August 18, 2001
Strong objections from Pacific leaders to anti-tax haven moves
Pacific leaders Saturday "strongly condemned" anti tax haven moves by the worlds rich powers, saying it was the island nations sovereign right to establish tax regimes of their own
The defiant note by the 16-nation Pacific Forum came in an otherwise lightweight communique issued after two days of meetings.
Four leaders, including Australia and Papua New Guinea, stayed away from the summit. In the communique, leaders also expressed concern over violence in the Indonesian province of Irian Jaya, urged the
United States to re-consider its position on the Kyoto Protocol and agreed in principle to establish a Pacific free trade zone.
The leaders urged governments to address traditional land issues, expressed concern over nuclear waste shipments across the Pacific, and agreed to keep pushing for a South Pacific whale sanctuary.
Nauru, which hosted the forum, is under heavy international criticism for its role as an off-shore banker for the Russian mafia.
Along with the Philippines and Russia it is facing a September 30 deadline to pass anti money laundering legislation or face sanctions.
Other forum members -- Cook Islands, Niue, Marshall Islands and Vanuatu -- are facing sanctions by the Organisation for Economic Cooperation and Development (OECD) which has a "harmful tax"
initiative underway against tax havens it considers do not comply with its standards.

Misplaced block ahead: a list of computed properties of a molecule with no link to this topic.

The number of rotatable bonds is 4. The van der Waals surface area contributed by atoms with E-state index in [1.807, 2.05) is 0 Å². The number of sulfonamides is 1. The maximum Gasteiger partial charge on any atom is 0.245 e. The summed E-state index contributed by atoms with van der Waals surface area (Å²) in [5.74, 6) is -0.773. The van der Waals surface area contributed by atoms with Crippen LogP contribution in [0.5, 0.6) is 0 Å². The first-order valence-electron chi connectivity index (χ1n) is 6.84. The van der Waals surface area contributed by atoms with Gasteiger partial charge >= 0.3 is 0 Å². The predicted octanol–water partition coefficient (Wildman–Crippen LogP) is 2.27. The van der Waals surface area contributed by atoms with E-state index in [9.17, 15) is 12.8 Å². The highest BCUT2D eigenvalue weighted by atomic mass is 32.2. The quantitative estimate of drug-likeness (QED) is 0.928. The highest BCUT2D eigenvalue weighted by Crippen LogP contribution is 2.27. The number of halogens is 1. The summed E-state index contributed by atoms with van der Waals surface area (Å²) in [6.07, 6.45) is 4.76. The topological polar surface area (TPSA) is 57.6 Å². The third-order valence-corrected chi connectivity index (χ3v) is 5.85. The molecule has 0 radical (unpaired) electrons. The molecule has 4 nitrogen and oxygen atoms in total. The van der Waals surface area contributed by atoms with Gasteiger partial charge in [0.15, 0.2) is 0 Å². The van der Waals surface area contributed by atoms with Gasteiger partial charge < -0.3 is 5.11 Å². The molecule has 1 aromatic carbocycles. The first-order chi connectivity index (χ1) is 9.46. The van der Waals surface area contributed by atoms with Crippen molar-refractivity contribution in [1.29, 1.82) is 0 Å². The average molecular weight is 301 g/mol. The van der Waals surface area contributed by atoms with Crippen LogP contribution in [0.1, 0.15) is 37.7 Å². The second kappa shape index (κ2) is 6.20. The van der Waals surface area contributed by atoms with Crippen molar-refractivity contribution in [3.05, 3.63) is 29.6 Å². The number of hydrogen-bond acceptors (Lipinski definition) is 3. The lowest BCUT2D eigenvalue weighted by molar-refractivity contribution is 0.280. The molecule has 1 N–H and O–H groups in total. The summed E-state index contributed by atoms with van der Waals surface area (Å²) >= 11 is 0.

The communique questioned the OECDs right to take that action.
"Leaders reaffirmed the sovereign right of nations to establish domestic tax regimes of their own design and choosing," it said.
The leaders called for a "cooperative framework" within which countries could work together to address transparency, capacity building and appropriate information exchange in relation to tax
The communique said they recognised the needs of both developing and developed countries.
"They also strongly objected to the creation of any 'black list' by the OECD prior to reaching a negotiated agreement."
However, leaders expressed concern that their own membership had failed to follow up on their own decade-old Honiara Declaration on international crime. The need for action was "more acute"
"There is clear evidence of serious transnational crime moving into the region and posing serious threats to the sovereignty, security and economic integrity of forum members," the
In other areas, the leaders endorsed concern in the region about climate change and the need to seek international understanding of the unique circumstances of Pacific Island countries, especially low
They backed the Kyoto Protocol, saying it was a significant first step forward, noting that its implementation would result in real and measurable reductions in greenhouse gases.
"Leaders noted the concerns expressed by most members over the United States intention not to ratify the Kyoto Protocol and agreed that the forum urge the United States to reconsider its position
and ratify the Kyoto Protocol," the communique said.
The leaders also expressed "continuing concern" at the violence in the Indonesian province of Irian Jaya.
"(Leaders) encouraged the Indonesian government, the sovereign authority, to ensure that the voices of all parties in the province are heard in order to achieve a peaceful resolution of their
They welcomed recent special autonomy proposals put to the Indonesian parliament.
"They also urged all parties to protect and uphold the human rights of all residents in Irian Jaya (West Papua). Forum Leaders agreed to follow closely developments in the province."